She had one bodyguard, a young man with hard eyes. His suit didn’t fit quite right and his gun was worn too openly, but at least he looked human. He didn’t have any modifications that I could see.

I cleared my throat. “Young lady, I don’t know who you are—”

“Mister president, you have a daughter, correct?”

I paused for a moment. “I think it would be more accurate to say I have a daughter-shaped bundle of energy, but yes.”

She smiled. It faded quickly. “Less than eight hours ago, I held one of my daughters in my arms as she burned to death.” Her eyes were as hard as steel. “She was not a loyal daughter. She died trying to take me with her. When she realized there was no way for her to win, she decided she wanted everyone to lose. But she was still my daughter.”

My eye twitched. I was pretty sure I could smell something scorched. I really didn’t want to know what it was.

“So we can discuss my credentials at another time. Right now, I am too tired.” Her bodyguard pulled out the chair at the head of the table for her, and she sat. The Dominite ambassadors all followed suit without a word. She looked at the papers in front of her. “Now, first on the agenda. Domina’s sovereignty.”

The rest of us slowly sat as well. “I—I think it would be best if we dismissed our bodyguards,” I managed. “As a show of good faith.”

The girl looked at me, frowned, then nodded. “Agreed.” She waved her hand. All the Dominite bodyguards immediately marched out of the room, not even bothering to wait for confirmation from the ambassadors. The girl’s own bodyguard paused for a moment, but left along with the others.

Our own bodyguards filed out as well, but again, slower. They exited the room behind me, and I was suddenly very happy that there were two waiting rooms. Leaving our bodyguards with theirs for the duration of the meeting would probably lead to a fight.

“Most of the difficult parts of Domina’s sovereignty are already accounted for,” the girl said. “We do not pay you taxes, and you do not support us in any way. The prisoner ships might require some new paperwork, but we already receive prisoners from other foreign countries. Putting America in that category shouldn’t be overly difficult.”

“Young miss,” I said. I felt like the world was spinning away beneath me, and my tie was too tight. “I’m sorry for underestimating you. But please—who are you?

She looked up and met my eyes with a level gaze.

“I am Lilith,” she said. “The First Monster. The Mother Monster, the Great Matron. Everyone who uses the toy maker is my child, and everyone in Domina City uses the toy maker. Artemis suggested that my presence would be beneficial to these negotiations, and I agreed. So, I have come.”

I chuckled and glanced at some of the other ambassadors. “Look, I’m willing to take a joke pretty far—”

“I’d stop right there if I were you, friend,” the man from before said. The one with the bodyguards with the black eyes. He smirked, and I could see a hint of fangs in his mouth. “Some of these people might be willing to start a war over an insult to dear old Mom.”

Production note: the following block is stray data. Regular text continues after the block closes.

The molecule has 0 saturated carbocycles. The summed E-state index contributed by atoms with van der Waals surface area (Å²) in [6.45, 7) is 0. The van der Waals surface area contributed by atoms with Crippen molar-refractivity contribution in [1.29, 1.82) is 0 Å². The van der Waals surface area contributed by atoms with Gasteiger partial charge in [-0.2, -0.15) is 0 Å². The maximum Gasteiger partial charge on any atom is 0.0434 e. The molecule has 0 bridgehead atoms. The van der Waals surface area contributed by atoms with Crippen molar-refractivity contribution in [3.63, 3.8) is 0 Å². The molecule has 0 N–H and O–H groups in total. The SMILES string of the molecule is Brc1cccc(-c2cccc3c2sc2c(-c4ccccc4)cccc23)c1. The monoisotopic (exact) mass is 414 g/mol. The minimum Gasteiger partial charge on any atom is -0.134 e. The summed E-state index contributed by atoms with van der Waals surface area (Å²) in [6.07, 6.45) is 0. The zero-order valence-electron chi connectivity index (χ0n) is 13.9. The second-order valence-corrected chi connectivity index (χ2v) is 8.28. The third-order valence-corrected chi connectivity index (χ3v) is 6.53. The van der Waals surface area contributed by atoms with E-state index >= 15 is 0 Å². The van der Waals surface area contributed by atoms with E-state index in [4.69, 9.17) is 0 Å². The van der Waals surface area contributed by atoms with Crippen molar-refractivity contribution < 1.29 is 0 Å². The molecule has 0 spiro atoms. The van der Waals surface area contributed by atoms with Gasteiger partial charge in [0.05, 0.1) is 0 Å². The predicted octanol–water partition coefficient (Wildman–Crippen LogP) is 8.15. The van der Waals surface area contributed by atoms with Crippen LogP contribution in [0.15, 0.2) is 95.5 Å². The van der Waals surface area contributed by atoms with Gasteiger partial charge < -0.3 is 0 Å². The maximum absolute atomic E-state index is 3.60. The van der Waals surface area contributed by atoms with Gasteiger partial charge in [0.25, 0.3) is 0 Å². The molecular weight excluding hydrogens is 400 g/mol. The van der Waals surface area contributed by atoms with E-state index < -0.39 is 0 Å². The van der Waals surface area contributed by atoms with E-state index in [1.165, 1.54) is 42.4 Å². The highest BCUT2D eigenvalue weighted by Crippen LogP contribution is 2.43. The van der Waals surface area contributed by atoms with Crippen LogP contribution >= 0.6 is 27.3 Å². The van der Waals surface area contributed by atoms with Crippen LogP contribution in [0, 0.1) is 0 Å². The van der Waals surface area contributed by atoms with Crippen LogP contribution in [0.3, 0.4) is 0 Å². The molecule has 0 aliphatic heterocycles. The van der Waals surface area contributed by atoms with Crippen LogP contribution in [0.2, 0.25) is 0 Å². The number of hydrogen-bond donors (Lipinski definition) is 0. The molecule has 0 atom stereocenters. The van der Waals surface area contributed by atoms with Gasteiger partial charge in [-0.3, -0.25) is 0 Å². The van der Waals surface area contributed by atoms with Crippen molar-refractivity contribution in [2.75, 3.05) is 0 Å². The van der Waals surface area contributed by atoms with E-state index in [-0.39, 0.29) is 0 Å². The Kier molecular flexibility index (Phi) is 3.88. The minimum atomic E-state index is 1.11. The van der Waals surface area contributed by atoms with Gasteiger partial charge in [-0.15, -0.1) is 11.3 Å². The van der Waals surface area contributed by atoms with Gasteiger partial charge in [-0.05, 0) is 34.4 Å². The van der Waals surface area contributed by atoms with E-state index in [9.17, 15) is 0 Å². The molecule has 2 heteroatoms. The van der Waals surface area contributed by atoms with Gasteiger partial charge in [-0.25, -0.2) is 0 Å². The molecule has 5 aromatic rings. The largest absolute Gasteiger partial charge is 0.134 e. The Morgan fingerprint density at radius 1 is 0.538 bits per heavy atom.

“Dracul,” Lilith said. “Nu-l amenința. Mă voi ocupa de asta.”

Dracul rolled his eyes, but fell silent. His smirk didn’t disappear, however.

Lilith turned back to me. “Any other questions, Mister President?”

I sighed. “No. Not for now, anyway.”

“Excellent.” She tapped at her pad. “Let’s discuss trade. Currently, Domina only trades digitally with America. Outsourced server time, call centers, so on. That should be able to continue uninterrupted, but we can also add a few more things. We can give you toys and monsters, while you can give us food and other goods that are difficult to make offworld. This will take some pressure off some of our allies in space, which will be good for the system as a whole.”

Next to me, Grain cleared his throat. “We haven’t—I don’t think the president has agreed to grant you sovereignty yet.”

Lilith nodded, then gathered up her things and stood. The other Dominite ambassadors followed suit.

“Wait wait wait!” I said. “What are you doing?”

“If you are not willing to grant Domina sovereignty, then we have nothing else to talk about,” she said. “The war will resume, and we will be forced to take drastic measures.” She turned to Maeve. “How fast can you get a dozen gargants in Washington DC?”

Maeve grinned. “Tomorrow. Easy.”

I took a deep breath. I didn’t know what gargants were, but the context made them frightening enough. “You’re trying to scare us. It won’t work.”

“No,” Lilith said. “I am trying to do what is best for my children.”

“A good mother wouldn’t get them killed.”

Half the Dominite ambassadors gasped. The giant growled under his breath and grabbed the table. I couldn’t tell what his plan was, but Lilith stopped him with a raised hand. He reluctantly stepped back.

Those red eyes bored into me. “Is this truly how you want to play this?” she said. She just ignored the insult, which I was thankful for. It had slipped out, and I hadn’t meant it. “Do you really want to jump back into a war? I understand bluffs. I understand acting stronger than you are. But if you do not accept Domina’s sovereignty, people will die. People you could have saved. Do you really want that on your conscience?”

Grain scoffed. “Little girl, if you think—”

“Shut up,” I said.

Grain glared at me, but shut his mouth.

I continued holding Lilith’s gaze, looking deeply into those red eyes of hers.

She didn’t blink.

“Everyone out,” I said.

Everyone stared at me. Grain was the one to speak. “Excuse me?”

“You heard me,” I said. “Everyone out. Lilith stays, but that’s it.”